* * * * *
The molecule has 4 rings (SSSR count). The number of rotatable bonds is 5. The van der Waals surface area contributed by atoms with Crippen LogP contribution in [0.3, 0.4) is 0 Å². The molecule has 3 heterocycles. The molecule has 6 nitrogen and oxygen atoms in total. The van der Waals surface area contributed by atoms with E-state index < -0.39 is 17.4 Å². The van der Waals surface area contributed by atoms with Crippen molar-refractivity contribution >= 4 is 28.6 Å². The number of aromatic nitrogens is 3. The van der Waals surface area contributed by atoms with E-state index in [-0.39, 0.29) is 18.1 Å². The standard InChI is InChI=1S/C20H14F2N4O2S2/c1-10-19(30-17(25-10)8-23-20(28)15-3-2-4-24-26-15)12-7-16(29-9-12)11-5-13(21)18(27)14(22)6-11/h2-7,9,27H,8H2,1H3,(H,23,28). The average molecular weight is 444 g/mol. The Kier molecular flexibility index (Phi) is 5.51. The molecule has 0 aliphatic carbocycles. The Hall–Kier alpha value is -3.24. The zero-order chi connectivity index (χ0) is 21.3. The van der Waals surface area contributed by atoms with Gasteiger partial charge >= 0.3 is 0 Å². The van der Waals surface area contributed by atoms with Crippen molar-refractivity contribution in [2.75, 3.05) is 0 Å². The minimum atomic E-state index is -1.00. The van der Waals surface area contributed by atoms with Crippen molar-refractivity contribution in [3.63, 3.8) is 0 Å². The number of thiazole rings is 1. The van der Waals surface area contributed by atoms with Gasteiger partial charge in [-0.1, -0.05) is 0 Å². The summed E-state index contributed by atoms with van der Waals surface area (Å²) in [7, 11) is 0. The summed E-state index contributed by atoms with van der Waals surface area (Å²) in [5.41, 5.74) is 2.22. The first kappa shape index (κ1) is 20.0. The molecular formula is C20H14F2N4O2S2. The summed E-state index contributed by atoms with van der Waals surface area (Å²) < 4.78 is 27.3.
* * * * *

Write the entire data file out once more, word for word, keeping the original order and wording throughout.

The molecule has 4 rings (SSSR count). The number of rotatable bonds is 5. The van der Waals surface area contributed by atoms with Crippen LogP contribution in [0.3, 0.4) is 0 Å². The molecule has 3 heterocycles. The molecule has 6 nitrogen and oxygen atoms in total. The van der Waals surface area contributed by atoms with E-state index < -0.39 is 17.4 Å². The van der Waals surface area contributed by atoms with Crippen molar-refractivity contribution >= 4 is 28.6 Å². The number of aromatic nitrogens is 3. The van der Waals surface area contributed by atoms with E-state index in [-0.39, 0.29) is 18.1 Å². The standard InChI is InChI=1S/C20H14F2N4O2S2/c1-10-19(30-17(25-10)8-23-20(28)15-3-2-4-24-26-15)12-7-16(29-9-12)11-5-13(21)18(27)14(22)6-11/h2-7,9,27H,8H2,1H3,(H,23,28). The average molecular weight is 444 g/mol. The Kier molecular flexibility index (Phi) is 5.51. The molecule has 0 aliphatic carbocycles. The Hall–Kier alpha value is -3.24. The zero-order chi connectivity index (χ0) is 21.3. The van der Waals surface area contributed by atoms with Gasteiger partial charge >= 0.3 is 0 Å². The van der Waals surface area contributed by atoms with Crippen molar-refractivity contribution in [2.75, 3.05) is 0 Å². The minimum atomic E-state index is -1.00. The van der Waals surface area contributed by atoms with Crippen molar-refractivity contribution in [3.63, 3.8) is 0 Å². The number of thiazole rings is 1. The van der Waals surface area contributed by atoms with Gasteiger partial charge in [-0.1, -0.05) is 0 Å². The summed E-state index contributed by atoms with van der Waals surface area (Å²) in [7, 11) is 0. The summed E-state index contributed by atoms with van der Waals surface area (Å²) in [5.41, 5.74) is 2.22. The first kappa shape index (κ1) is 20.0. The molecular formula is C20H14F2N4O2S2. The summed E-state index contributed by atoms with van der Waals surface area (Å²) < 4.78 is 27.3.